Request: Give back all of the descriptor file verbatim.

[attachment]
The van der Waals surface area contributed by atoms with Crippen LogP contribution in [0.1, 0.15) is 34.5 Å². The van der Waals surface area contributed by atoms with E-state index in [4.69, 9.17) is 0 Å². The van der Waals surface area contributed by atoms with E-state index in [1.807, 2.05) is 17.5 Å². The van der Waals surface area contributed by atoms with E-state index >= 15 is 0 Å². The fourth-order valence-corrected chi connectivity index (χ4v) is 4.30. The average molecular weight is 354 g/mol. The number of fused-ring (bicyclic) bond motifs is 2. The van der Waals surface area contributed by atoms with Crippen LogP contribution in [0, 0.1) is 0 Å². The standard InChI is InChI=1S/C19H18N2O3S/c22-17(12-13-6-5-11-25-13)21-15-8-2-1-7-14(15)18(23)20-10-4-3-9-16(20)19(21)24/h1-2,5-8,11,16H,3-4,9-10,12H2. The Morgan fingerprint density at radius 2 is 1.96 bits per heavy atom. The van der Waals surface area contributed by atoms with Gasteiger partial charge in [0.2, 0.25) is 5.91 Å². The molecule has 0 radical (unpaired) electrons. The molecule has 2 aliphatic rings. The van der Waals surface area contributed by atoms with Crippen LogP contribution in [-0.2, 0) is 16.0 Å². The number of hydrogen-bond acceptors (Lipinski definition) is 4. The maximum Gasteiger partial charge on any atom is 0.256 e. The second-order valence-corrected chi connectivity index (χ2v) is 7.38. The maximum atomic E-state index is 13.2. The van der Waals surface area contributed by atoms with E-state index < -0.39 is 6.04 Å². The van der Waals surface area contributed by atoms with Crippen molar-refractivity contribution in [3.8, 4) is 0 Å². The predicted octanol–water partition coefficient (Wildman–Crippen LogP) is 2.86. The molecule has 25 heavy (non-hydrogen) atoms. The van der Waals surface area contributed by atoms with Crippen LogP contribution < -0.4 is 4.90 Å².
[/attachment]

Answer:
The van der Waals surface area contributed by atoms with Crippen LogP contribution in [0.1, 0.15) is 34.5 Å². The van der Waals surface area contributed by atoms with E-state index in [4.69, 9.17) is 0 Å². The van der Waals surface area contributed by atoms with E-state index in [1.807, 2.05) is 17.5 Å². The van der Waals surface area contributed by atoms with E-state index >= 15 is 0 Å². The fourth-order valence-corrected chi connectivity index (χ4v) is 4.30. The average molecular weight is 354 g/mol. The number of fused-ring (bicyclic) bond motifs is 2. The van der Waals surface area contributed by atoms with Crippen LogP contribution in [0, 0.1) is 0 Å². The standard InChI is InChI=1S/C19H18N2O3S/c22-17(12-13-6-5-11-25-13)21-15-8-2-1-7-14(15)18(23)20-10-4-3-9-16(20)19(21)24/h1-2,5-8,11,16H,3-4,9-10,12H2. The Morgan fingerprint density at radius 2 is 1.96 bits per heavy atom. The van der Waals surface area contributed by atoms with Gasteiger partial charge in [0.2, 0.25) is 5.91 Å². The molecule has 0 radical (unpaired) electrons. The molecule has 2 aliphatic rings. The van der Waals surface area contributed by atoms with Crippen LogP contribution in [-0.2, 0) is 16.0 Å². The number of hydrogen-bond acceptors (Lipinski definition) is 4. The maximum Gasteiger partial charge on any atom is 0.256 e. The second-order valence-corrected chi connectivity index (χ2v) is 7.38. The maximum atomic E-state index is 13.2. The van der Waals surface area contributed by atoms with E-state index < -0.39 is 6.04 Å². The van der Waals surface area contributed by atoms with Crippen molar-refractivity contribution in [3.8, 4) is 0 Å². The predicted octanol–water partition coefficient (Wildman–Crippen LogP) is 2.86. The molecule has 25 heavy (non-hydrogen) atoms. The van der Waals surface area contributed by atoms with Crippen LogP contribution < -0.4 is 4.90 Å².